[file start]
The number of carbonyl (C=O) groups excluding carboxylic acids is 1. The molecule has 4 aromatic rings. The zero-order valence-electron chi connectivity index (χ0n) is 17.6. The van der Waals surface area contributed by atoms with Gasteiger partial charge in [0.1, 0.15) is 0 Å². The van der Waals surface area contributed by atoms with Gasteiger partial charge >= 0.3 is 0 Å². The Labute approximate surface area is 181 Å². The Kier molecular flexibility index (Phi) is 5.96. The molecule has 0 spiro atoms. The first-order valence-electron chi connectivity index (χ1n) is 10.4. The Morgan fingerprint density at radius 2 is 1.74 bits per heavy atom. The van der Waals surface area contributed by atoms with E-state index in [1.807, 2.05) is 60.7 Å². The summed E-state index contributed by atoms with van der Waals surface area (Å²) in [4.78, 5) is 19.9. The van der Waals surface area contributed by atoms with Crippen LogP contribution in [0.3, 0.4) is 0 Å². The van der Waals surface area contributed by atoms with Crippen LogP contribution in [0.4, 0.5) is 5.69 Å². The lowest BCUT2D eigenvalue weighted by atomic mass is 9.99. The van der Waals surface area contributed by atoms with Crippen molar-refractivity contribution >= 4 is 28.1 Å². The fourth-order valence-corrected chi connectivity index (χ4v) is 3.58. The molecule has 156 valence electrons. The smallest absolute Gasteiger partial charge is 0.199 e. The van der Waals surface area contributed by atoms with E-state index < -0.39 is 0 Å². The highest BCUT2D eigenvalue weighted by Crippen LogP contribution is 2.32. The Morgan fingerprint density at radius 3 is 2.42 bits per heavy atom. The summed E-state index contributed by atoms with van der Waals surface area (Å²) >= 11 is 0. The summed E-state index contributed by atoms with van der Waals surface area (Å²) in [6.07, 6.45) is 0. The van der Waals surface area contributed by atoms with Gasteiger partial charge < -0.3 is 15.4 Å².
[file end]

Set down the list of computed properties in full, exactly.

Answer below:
The number of carbonyl (C=O) groups excluding carboxylic acids is 1. The molecule has 4 aromatic rings. The zero-order valence-electron chi connectivity index (χ0n) is 17.6. The van der Waals surface area contributed by atoms with Gasteiger partial charge in [0.1, 0.15) is 0 Å². The van der Waals surface area contributed by atoms with Gasteiger partial charge >= 0.3 is 0 Å². The Labute approximate surface area is 181 Å². The Kier molecular flexibility index (Phi) is 5.96. The molecule has 0 spiro atoms. The first-order valence-electron chi connectivity index (χ1n) is 10.4. The Morgan fingerprint density at radius 2 is 1.74 bits per heavy atom. The van der Waals surface area contributed by atoms with E-state index in [1.807, 2.05) is 60.7 Å². The summed E-state index contributed by atoms with van der Waals surface area (Å²) in [4.78, 5) is 19.9. The van der Waals surface area contributed by atoms with Crippen LogP contribution in [0.3, 0.4) is 0 Å². The van der Waals surface area contributed by atoms with Crippen LogP contribution in [0.4, 0.5) is 5.69 Å². The lowest BCUT2D eigenvalue weighted by atomic mass is 9.99. The van der Waals surface area contributed by atoms with Crippen molar-refractivity contribution >= 4 is 28.1 Å². The fourth-order valence-corrected chi connectivity index (χ4v) is 3.58. The molecule has 156 valence electrons. The smallest absolute Gasteiger partial charge is 0.199 e. The van der Waals surface area contributed by atoms with E-state index < -0.39 is 0 Å². The highest BCUT2D eigenvalue weighted by Crippen LogP contribution is 2.32. The Morgan fingerprint density at radius 3 is 2.42 bits per heavy atom. The summed E-state index contributed by atoms with van der Waals surface area (Å²) >= 11 is 0. The summed E-state index contributed by atoms with van der Waals surface area (Å²) in [6.07, 6.45) is 0. The van der Waals surface area contributed by atoms with Gasteiger partial charge < -0.3 is 15.4 Å².